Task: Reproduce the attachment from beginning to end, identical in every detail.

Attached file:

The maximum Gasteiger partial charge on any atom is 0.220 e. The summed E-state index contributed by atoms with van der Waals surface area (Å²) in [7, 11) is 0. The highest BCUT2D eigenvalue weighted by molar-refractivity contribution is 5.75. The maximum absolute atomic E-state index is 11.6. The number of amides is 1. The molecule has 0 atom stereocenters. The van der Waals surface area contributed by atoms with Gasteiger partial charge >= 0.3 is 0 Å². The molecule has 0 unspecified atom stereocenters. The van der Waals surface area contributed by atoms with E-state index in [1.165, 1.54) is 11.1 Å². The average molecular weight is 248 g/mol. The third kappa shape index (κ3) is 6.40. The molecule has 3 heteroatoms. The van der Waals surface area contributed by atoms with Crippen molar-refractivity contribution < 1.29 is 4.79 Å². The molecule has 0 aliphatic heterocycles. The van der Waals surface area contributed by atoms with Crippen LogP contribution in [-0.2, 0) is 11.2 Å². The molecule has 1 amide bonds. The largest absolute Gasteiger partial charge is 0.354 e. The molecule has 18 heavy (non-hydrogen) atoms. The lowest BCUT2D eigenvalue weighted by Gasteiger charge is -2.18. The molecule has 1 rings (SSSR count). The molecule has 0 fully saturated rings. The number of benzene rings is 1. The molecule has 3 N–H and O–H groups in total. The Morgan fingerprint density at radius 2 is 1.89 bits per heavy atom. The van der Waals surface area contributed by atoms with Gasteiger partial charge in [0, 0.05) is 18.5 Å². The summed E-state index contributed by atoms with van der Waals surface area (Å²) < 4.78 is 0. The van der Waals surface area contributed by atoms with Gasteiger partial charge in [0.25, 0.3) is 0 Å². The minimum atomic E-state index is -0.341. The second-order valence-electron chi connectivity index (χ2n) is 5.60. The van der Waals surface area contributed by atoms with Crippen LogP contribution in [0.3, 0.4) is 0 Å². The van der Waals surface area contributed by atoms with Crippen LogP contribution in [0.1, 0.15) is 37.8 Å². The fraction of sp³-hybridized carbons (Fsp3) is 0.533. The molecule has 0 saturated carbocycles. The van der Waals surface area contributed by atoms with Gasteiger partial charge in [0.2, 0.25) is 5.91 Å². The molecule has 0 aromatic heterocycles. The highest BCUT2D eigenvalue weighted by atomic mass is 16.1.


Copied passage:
The maximum Gasteiger partial charge on any atom is 0.220 e. The summed E-state index contributed by atoms with van der Waals surface area (Å²) in [7, 11) is 0. The highest BCUT2D eigenvalue weighted by molar-refractivity contribution is 5.75. The maximum absolute atomic E-state index is 11.6. The number of amides is 1. The molecule has 0 atom stereocenters. The van der Waals surface area contributed by atoms with Gasteiger partial charge >= 0.3 is 0 Å². The molecule has 0 unspecified atom stereocenters. The van der Waals surface area contributed by atoms with E-state index in [1.165, 1.54) is 11.1 Å². The average molecular weight is 248 g/mol. The third kappa shape index (κ3) is 6.40. The molecule has 3 heteroatoms. The van der Waals surface area contributed by atoms with Crippen molar-refractivity contribution < 1.29 is 4.79 Å². The molecule has 0 aliphatic heterocycles. The van der Waals surface area contributed by atoms with Crippen LogP contribution in [-0.2, 0) is 11.2 Å². The molecule has 1 amide bonds. The largest absolute Gasteiger partial charge is 0.354 e. The molecule has 18 heavy (non-hydrogen) atoms. The lowest BCUT2D eigenvalue weighted by Gasteiger charge is -2.18. The molecule has 1 rings (SSSR count). The molecule has 0 fully saturated rings. The number of benzene rings is 1. The molecule has 3 N–H and O–H groups in total. The Morgan fingerprint density at radius 2 is 1.89 bits per heavy atom. The van der Waals surface area contributed by atoms with Gasteiger partial charge in [0, 0.05) is 18.5 Å². The summed E-state index contributed by atoms with van der Waals surface area (Å²) < 4.78 is 0. The van der Waals surface area contributed by atoms with Gasteiger partial charge in [0.25, 0.3) is 0 Å². The minimum atomic E-state index is -0.341. The second-order valence-electron chi connectivity index (χ2n) is 5.60. The van der Waals surface area contributed by atoms with Crippen LogP contribution in [0.3, 0.4) is 0 Å². The van der Waals surface area contributed by atoms with Crippen LogP contribution in [0.1, 0.15) is 37.8 Å². The fraction of sp³-hybridized carbons (Fsp3) is 0.533. The molecule has 0 saturated carbocycles. The van der Waals surface area contributed by atoms with Gasteiger partial charge in [0.2, 0.25) is 5.91 Å². The molecule has 0 aromatic heterocycles. The highest BCUT2D eigenvalue weighted by atomic mass is 16.1.